The report quite openly blames the Government of Pakistan of inability to contain this proliferation of terror.  The reason attributed is the “inconsistency” of the state apparatus (read Pakistan Army) to eliminate safe havens in the country, “Authorities did not take sufficient action to stop certain terrorist groups and individuals from openly operating in the country.” On the issue of terror financing too, the report comes down heavily on Pakistan, in a rather blunt statement it says that Pakistan criminalises terrorist financing through the Anti-terrorism Act, but implementation remains uneven.

The inability of the Government of Pakistan to register and monitor all Madrassas that are engaged in imparting fundamentalist Islamic education to children has also been mentioned in the report.

The report also questioned Pak government’s decision allowing military courts to try civilians on terrorism charges for two additional years, when these are criticized for not being transparent and are being used to silence civil society activists. The military courts, without transparency, have sentenced at least 104 convicted terrorists to death in 2018, up from at least 15 in 2017. These courts got renewed after a constitutional amendment in 2017.

In the India segment the report identifies India as a victim of Pakistan sponsored terrorism. “The parts of India most seriously impacted by terrorism in 2018 included the state of Jammu and Kashmir, the northeast Indian states, and parts of central India in which Maoist terrorists remain active,” it states.

The report is very appreciative of the successful efforts put in by India to detect, disrupt, and degrade terrorist organizations’ operations within its border. “Indian leadership expressed resolve to prevent terrorist attacks domestically and to bring to justice the perpetrators of terrorism, in cooperation with the United States and other like-minded countries,” the report says.

The many initiatives taken by India and the US in counter-terrorism cooperation in terms of Joint Working Group, 2+2 (top U.S. and Indian diplomatic and military officials), Ministerial Dialogue for increased information sharing found special mention in the report.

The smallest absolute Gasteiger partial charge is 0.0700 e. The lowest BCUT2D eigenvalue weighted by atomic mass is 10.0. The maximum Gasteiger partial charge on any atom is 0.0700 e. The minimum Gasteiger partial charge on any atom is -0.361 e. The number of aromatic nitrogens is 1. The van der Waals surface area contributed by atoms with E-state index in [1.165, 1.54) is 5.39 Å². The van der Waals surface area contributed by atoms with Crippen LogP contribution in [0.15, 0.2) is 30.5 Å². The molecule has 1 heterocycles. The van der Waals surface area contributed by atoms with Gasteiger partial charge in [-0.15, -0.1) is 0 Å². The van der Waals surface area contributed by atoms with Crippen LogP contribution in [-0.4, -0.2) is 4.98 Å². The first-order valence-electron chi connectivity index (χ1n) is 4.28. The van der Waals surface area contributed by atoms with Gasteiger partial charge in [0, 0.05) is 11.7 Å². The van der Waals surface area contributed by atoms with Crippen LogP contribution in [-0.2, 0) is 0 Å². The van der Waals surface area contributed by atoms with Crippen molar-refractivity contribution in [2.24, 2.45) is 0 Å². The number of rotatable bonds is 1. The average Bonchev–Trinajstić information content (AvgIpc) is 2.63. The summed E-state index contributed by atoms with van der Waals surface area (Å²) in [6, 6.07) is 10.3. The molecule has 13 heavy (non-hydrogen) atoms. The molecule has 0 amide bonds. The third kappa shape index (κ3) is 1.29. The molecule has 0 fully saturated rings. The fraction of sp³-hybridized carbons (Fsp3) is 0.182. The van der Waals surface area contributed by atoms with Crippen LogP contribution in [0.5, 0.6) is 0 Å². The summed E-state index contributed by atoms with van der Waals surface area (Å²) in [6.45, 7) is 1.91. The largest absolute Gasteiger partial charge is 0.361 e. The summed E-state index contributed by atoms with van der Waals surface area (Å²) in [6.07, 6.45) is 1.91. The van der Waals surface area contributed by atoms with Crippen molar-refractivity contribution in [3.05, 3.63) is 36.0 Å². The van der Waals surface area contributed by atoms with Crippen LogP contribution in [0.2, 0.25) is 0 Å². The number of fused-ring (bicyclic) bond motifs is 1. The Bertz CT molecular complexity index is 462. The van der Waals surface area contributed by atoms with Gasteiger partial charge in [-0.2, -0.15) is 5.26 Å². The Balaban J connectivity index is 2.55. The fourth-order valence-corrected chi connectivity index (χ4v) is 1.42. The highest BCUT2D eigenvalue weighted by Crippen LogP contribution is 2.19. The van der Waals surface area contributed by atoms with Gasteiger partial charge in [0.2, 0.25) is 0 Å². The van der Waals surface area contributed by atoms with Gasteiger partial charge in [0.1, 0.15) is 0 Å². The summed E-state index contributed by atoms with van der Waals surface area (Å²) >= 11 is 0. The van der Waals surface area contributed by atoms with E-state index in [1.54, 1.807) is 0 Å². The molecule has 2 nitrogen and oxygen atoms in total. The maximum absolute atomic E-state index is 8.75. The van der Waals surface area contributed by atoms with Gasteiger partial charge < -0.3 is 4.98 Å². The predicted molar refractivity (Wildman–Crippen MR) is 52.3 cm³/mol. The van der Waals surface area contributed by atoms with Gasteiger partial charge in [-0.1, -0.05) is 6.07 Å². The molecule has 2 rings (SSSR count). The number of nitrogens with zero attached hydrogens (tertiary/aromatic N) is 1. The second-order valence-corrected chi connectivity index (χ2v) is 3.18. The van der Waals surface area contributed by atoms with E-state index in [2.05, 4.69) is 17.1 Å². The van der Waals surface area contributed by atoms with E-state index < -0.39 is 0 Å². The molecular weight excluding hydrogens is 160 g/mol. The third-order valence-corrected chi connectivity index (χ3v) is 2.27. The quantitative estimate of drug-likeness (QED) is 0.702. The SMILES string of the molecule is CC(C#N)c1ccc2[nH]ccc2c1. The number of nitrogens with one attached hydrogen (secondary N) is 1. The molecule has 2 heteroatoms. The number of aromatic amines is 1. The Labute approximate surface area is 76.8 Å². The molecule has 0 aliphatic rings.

The severe indictment of Pakistan in the US Country Reports on Terrorism, when seen along with its precarious position with the Financial Action Task Force (FATF), puts the country in a very precarious position. It is notable here that FATF, which is a global terror financing watchdog, has consistently put Pakistan in its grey list since the country has failed to deliver on 22 out of 27 targets related to terror financing.

Pakistan is continuing with a blinkered approach, not realising that what it could get away with earlier is no longer feasible. The country simply has to stop justifying its inimical interference in Kashmir by terming it as an internal problem of India. The world is no longer convinced by the line of thought. It also has to clean out the mess within by coming down heavily on fundamentalist Islamic forces that are playing havoc in the country’s neighbourhood, especially India and Afghanistan. It has also failed to meet global requirements on curbing terror funding. Finally, the country has to address the open revolts in its provinces like Balochistan where untold atrocities are being perpetrated on innocent civilians by Government forces and militants alike.

The US Country Reports on Terrorism leaves no doubt about the international appreciation for Indian efforts to fight the menace of terrorism and the concern that the international community feels with regard to the critical situation in Pakistan.  Sadly, Pakistan is refusing to accept its own shortcomings and is hell bent upon putting the entire blame on India, which is totally unacceptable.

(Jaibans Singh is a geo-strategic analyst, columnist and commentator)